Review: Saving Mr. Banks

banksSaving Mr. Banks is a movie I didn’t expect to enjoy. I figured it would be 90 minutes of overbearing Disney fluff. However, as I watched this story unfold from both the past and present perspective of author P.L. Travers, portrayed by Emma Thompson, I was amazed by how much of an uncomfortable, yet entertaining power struggle making Mary Poppins must have truly been.

Saving Mr. Banks begins with an irritated Travers at home in England talking with her attorney about another fruitless attempt by a very Tom Hanksy Walt Disney to acquire the film rights to her literary masterpiece, Mary Poppins. Twenty years of beginning into it, old Walt just wouldn’t take no for an answer.

Despite being rebuffed so many times before, Disney extends an invitation for Travers to come out to la la land and offers script approval rights as a gesture of good will. Like many great writers, she is forced to sell out because she needs the money. Travers, as particular and uptight as they come, sets the stage for an uphill battle.

Mr. Disney pulls out all the stops to welcome Mrs. Travers, and she blows it off, unimpressed. It takes all of the magical Walt Disney/Mickey Mouse charm to convince her to work on producing a script with the film crew, and as they begin to work, Travers’ perpetual negativity really tests your patience.

Long story short, Travers says no to everything from Dick Van Dyke starring in the film to including musical numbers or any use of animation whatsoever. Even the tiniest of character details, like Mr. Banks having a mustache, aren’t exempt from her purported wrath. I remember thinking “the only way they make this Poppins movie is if she dies and they forge her signature.”

Ironically, after doing a little background research, since this is a biopic after all, I realized Thompson’s performance isn’t far off. Though the real P.L. Travers was indeed taken aback by Disney’s initial approaches at Poppins, she was really pissed at the outcome despite agreements along the way. She hated it so much that she took her disdain for big screen Poppins’ portrayal to the grave. So it apparently took more than a spoonful of Disney magic and loosely adapted script to keep Mr. Banks from not being the total downer the true story would’ve been. The movie failed hardcore at portraying this, which is why so many have chalked it up as a Disney propaganda stunt.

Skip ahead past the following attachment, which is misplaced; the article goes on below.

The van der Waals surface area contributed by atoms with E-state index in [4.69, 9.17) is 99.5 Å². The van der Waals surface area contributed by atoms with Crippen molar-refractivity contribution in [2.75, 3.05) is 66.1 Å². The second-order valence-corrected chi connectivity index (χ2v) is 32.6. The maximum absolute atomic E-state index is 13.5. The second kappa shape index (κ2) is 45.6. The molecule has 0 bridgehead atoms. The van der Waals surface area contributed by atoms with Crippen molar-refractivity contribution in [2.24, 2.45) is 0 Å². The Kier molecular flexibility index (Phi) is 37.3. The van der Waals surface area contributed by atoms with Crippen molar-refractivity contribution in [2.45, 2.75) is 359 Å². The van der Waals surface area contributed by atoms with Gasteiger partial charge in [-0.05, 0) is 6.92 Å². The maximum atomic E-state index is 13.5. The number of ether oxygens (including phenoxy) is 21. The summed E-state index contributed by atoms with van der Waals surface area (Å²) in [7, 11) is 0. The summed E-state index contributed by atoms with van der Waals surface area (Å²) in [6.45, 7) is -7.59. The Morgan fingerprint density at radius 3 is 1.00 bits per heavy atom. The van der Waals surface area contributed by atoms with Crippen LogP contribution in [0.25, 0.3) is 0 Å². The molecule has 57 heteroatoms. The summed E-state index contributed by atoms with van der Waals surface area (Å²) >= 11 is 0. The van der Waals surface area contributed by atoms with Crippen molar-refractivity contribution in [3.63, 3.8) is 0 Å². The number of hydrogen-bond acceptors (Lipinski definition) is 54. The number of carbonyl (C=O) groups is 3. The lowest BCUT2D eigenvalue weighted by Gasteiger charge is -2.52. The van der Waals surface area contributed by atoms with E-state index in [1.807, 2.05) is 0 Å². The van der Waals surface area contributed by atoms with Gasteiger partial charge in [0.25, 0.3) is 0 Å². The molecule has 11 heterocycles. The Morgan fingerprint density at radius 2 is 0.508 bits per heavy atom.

Travers tragic childhood memories appear throughout the film, and we quickly learn her loving, yet boozing father, Colin Farrell, is the real Mr. Banks; her aunt who comes to save the day is the respective Mary Poppins. So as these film producers belt out musical numbers in chorus that would’ve previously made Travers cringe, she begins to enjoy them as a way to bring a better conclusion to her past than she had had. The realization of this fact is easily the most memorable scene in the entire film, as a drunken Farrell as Mr. Banks executes his tipsy and awkward speech in a way that transforms. Whether or not this was the case for Travers, I’m not sure. But it made for a well crafted film that is very much worth seeing.

by Patrick Fancher

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